June 12, 1998|
Byline: Cody V. Aycock
HUNTSVILLE, Texas -- Clifford Holt Boggess, his arms, legs and torso strapped
to his death bed, died with a smile Thursday.
At 6:03 p.m., the condemned killer -- the Rev. Jim Brizzle by his side - was
placed face-up on a hospital gurney in a small room inside the Huntsville unit
Officials inserted needles into his right and left hand. Boggess then waited to
die for murdering Frank Moses Collier, a Saint Jo, Texas, grocery store clerk
in July 1986.
Boggess was also convicted of killing Ray Vance Hazelwood of Whitesboro, Texas,
in August 1986.
Moments after Boggess was strapped down, two of Hazelwood's relatives and four
reporters entered a small viewing room to Boggess' right.
"Hi," Boggess said to the group with a childlike tone and a smile.
Several of Boggess' friends and a spiritual adviser stood in a separate room to
view the execution. Hazelwood's granddaughter, Lisa Jones, and his son, Jim,
stood nearest to Boggess in front of a barred window.
The killer and witnesses were less than 5 feet away from each other.
Boggess turned his head to the Hazelwood relatives and said his last words at
"I'd like to say that for the murders of Ray Hazelwood and Frank Collier, I am
sorry for the pain it has caused you," he said. "To my friends, I'd like to say
that I love you and I'm glad you've been a part of my life. Thank you. I'll
"Remember that today, I'll be with Jesus in paradise."
Then Boggess, who turned 33 Thursday, began to pray in a calm but firm voice.
"Lord, Jesus Christ, son of Almighty God, mercy on me the sinner, forgive me of
my sins," he said. "I would like to offer up my death for the conversion of
sinners on death row.
"Lord, Jesus, into your hands I command my spirit."
Officials behind a mirrored window then began pumping sodium thiopenthal,
pancuronium bromide and potassium chloride into Boggess' veins.
Boggess stared upward and closed his eyes under a pair of black-rimmed glasses
and went to sleep. He let out a small sigh as witnesses stood silent, waiting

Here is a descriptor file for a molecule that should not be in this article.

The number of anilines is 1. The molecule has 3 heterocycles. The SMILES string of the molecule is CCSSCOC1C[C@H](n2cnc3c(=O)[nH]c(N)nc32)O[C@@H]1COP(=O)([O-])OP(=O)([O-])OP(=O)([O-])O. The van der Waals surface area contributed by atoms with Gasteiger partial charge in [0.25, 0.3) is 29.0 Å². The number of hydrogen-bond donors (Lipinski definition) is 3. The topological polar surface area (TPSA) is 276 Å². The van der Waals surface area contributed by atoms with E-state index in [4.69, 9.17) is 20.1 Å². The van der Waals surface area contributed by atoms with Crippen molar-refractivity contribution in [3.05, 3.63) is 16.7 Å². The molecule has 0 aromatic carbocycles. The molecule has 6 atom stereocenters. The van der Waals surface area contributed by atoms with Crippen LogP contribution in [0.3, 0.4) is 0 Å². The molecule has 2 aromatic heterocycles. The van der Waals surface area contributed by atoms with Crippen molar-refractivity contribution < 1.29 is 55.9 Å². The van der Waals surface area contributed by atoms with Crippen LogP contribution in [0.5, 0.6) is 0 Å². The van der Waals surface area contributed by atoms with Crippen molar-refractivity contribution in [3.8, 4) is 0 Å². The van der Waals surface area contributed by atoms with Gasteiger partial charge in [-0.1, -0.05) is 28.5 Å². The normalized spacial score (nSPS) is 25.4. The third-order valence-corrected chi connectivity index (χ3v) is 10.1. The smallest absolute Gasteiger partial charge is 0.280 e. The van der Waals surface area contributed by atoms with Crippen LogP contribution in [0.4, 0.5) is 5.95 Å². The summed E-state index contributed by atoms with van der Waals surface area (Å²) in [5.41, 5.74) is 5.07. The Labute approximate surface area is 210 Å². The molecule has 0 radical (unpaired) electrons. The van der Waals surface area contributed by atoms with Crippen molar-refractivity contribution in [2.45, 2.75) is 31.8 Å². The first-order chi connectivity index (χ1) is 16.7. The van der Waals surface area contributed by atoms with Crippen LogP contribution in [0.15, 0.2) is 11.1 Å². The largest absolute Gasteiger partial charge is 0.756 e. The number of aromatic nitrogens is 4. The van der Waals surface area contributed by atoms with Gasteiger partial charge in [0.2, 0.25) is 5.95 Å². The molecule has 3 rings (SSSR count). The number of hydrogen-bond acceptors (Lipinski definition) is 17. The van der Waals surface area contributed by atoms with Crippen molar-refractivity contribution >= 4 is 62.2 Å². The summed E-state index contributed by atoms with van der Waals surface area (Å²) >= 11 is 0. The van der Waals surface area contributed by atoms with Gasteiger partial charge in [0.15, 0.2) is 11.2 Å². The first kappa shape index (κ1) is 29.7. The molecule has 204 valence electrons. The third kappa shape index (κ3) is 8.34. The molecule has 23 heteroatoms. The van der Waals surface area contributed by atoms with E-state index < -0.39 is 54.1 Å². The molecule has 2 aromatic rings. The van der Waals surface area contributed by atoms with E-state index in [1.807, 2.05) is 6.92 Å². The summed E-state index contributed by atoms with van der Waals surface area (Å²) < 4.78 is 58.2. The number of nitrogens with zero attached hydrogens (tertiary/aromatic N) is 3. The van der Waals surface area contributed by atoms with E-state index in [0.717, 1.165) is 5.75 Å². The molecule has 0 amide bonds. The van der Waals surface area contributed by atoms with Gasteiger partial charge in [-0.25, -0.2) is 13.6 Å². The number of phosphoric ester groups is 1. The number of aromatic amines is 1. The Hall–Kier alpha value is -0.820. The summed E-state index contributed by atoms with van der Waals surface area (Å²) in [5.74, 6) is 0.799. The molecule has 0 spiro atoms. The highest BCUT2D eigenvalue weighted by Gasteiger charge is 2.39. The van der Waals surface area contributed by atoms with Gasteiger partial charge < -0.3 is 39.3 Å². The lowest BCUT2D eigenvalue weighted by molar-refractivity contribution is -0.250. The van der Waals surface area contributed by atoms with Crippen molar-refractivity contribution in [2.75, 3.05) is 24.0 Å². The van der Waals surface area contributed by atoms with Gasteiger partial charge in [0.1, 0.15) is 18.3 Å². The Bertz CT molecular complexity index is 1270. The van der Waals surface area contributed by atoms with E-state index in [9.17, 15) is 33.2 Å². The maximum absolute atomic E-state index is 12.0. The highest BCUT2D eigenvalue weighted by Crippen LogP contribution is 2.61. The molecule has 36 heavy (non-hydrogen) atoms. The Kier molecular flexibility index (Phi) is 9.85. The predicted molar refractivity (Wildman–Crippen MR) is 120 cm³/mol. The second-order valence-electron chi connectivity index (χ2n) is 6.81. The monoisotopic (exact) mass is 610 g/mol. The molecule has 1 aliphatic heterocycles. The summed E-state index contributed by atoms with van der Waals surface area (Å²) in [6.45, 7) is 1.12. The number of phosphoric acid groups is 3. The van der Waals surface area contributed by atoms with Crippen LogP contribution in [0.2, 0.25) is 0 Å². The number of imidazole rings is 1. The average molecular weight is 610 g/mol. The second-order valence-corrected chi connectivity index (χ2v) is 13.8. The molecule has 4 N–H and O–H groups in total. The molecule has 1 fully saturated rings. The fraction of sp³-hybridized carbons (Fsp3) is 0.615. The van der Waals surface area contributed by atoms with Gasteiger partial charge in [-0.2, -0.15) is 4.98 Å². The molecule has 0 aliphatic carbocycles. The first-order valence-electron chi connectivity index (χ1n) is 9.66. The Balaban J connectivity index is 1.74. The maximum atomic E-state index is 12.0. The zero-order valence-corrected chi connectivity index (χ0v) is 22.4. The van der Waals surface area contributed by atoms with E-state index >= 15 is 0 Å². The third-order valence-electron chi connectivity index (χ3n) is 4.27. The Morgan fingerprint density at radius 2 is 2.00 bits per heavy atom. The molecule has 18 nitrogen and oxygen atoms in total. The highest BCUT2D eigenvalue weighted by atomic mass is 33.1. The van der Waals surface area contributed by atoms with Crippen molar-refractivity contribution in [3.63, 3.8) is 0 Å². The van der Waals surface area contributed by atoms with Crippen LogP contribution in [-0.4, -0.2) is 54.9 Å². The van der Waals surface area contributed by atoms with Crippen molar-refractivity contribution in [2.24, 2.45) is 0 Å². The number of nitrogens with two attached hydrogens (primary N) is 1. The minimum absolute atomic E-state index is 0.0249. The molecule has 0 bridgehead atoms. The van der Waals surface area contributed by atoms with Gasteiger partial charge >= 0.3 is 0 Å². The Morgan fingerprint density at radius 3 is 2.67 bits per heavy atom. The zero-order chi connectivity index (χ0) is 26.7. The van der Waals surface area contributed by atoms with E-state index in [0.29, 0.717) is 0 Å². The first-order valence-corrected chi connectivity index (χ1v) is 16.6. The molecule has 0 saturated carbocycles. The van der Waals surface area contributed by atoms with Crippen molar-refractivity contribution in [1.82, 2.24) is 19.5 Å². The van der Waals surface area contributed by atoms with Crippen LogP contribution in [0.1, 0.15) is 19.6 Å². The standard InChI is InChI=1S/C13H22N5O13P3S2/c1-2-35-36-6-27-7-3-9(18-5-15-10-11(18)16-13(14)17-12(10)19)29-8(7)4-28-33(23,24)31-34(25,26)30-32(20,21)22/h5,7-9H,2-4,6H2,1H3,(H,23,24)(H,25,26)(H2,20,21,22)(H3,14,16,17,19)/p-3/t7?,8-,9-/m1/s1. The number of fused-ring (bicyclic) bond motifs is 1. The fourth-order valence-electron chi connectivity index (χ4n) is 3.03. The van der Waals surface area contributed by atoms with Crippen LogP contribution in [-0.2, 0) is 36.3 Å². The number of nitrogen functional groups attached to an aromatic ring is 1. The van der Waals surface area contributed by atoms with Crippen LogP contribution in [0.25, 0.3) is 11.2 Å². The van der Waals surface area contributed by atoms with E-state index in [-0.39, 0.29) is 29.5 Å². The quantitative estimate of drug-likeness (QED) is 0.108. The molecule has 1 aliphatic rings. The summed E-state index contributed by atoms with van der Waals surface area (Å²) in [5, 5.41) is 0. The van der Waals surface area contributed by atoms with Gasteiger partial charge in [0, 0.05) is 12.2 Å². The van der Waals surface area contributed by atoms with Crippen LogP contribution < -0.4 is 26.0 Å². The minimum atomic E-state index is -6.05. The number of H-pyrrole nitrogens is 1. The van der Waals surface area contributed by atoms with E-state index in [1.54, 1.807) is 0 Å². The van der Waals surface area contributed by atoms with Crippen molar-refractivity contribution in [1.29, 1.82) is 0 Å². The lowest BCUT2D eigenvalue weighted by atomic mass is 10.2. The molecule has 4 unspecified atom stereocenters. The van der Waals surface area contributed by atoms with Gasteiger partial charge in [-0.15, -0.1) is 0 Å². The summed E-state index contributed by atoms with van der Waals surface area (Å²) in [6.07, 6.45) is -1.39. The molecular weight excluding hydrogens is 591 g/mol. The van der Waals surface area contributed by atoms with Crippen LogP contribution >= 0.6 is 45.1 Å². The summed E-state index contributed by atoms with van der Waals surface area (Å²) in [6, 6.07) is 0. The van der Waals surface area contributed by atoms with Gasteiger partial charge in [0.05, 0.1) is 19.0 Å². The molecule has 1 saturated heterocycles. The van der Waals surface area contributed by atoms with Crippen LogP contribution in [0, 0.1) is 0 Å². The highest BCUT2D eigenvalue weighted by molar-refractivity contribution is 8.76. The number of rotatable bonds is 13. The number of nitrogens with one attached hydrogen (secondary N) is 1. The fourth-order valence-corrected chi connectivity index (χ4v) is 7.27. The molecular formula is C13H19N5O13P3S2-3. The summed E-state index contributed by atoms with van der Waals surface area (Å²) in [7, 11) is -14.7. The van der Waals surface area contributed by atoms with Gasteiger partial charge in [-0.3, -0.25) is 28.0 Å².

for the lethal drugs to stop his heart. He died at 6:21 p.m. with Brizzle
touching his leg.
Hazelwood and Jones showed no emotion as an official announced the time of
"One breath and that was it," Jim Hazelwood said at a news conference after the
execution. "It took too long for this."
Boggess was sentenced to death in 1987. Since that time, he admitted his crimes
and apologized to the victims' families.
He also became a Christian.
"For his sake, I do hope he found Jesus," Hazelwood said. "God forgives. I
cannot, not for a long time."
Jones, who saw her grandfather moments before he was killed, said she was glad
she saw Boggess die." I don't think I would have ever forgiven myself if I
hadn't seen this thing through to the end," she said, tears welling up in her
eyes as half a dozen reporters listened. "I feel 100 percent better."
But both Hazelwood and Jones said the death was too easy, compared to the pain
he inflicted on the victims and their families. They also said they were
insulted by Boggess' flippant hello.
"To me, it looked like a cartoon character trying to be funny," Hazelwood said.
"To me, it was offensive."
Jones and Boggess exchanged two letters prior to his execution. In her last
letter, she asked Boggess a question he may have taken with him: Did her
grandfather die quickly or languish in pain after he was shot?
"If there is a thing as lucky, my Papaw was lucky, compared to what Mr. Collier
had done to him," she said.
Boggess stabbed and beat Collier to death on July 23, 1986. Collier was stabbed
in the neck and upper lip, and Boggess fractured his sternum and three ribs,
according to an autopsy report.
Boggess took about $700 and some cigarettes after he stabbed the 86-year-old.
He didn't find the $950.11 in Collier's blood-soaked pants pocket.
On Aug. 21, 1986, Boggess shot Hazelwood twice with a shotgun at his
Whitesboro, Texas, grocery store. Boggess stole $400, cigarettes and some candy
when he robbed the store.
He was sentenced to life for killing the 70-year-old father of four. He was
later sentenced to death for Collier's murder.
Boggess spent more than 11 years appealing his conviction in state and federal
court. His first execution date was set for Nov. 12, 1993. Then it was Dec. 13,
1993. A successful appeal six hours before the Dec. 13 execution temporarily
spared his life.
The U.S. Supreme Court refused to hear Boggess' case, affirming the lower
Boggess then asked to die on his birthday.
It's not known if any legal effort was made to save his life Thursday. His Fort
Worth attorney, Mike Ware, couldn't be reached for comment. His secretary said
he was in West Virginia litigating a case in federal court.
Twelve hours before his execution, Boggess talked to his mother for 10 minutes
by telephone. He visited with his father at 10:15 a.m. In all, Boggess was
visited by two inmates and three other friends.
He refused lunch at 9:15 a.m. He was fed his last meal - two
double-cheeseburgers, salad, french fries, fudge brownies and cherry cake -
shortly after 3 p.m.
His remains were sent to a funeral home in Van, Texas, where a friend will have
Jones and Hazelwood said they also plan to visit a cemetery today, where they
will tell their loved ones about the execution and close a chapter in their
lives that Clifford Holt Boggess opened 12 years ago.
"I think we can share the good things in our lives, instead of the thing that
happened in 1986," Jones said.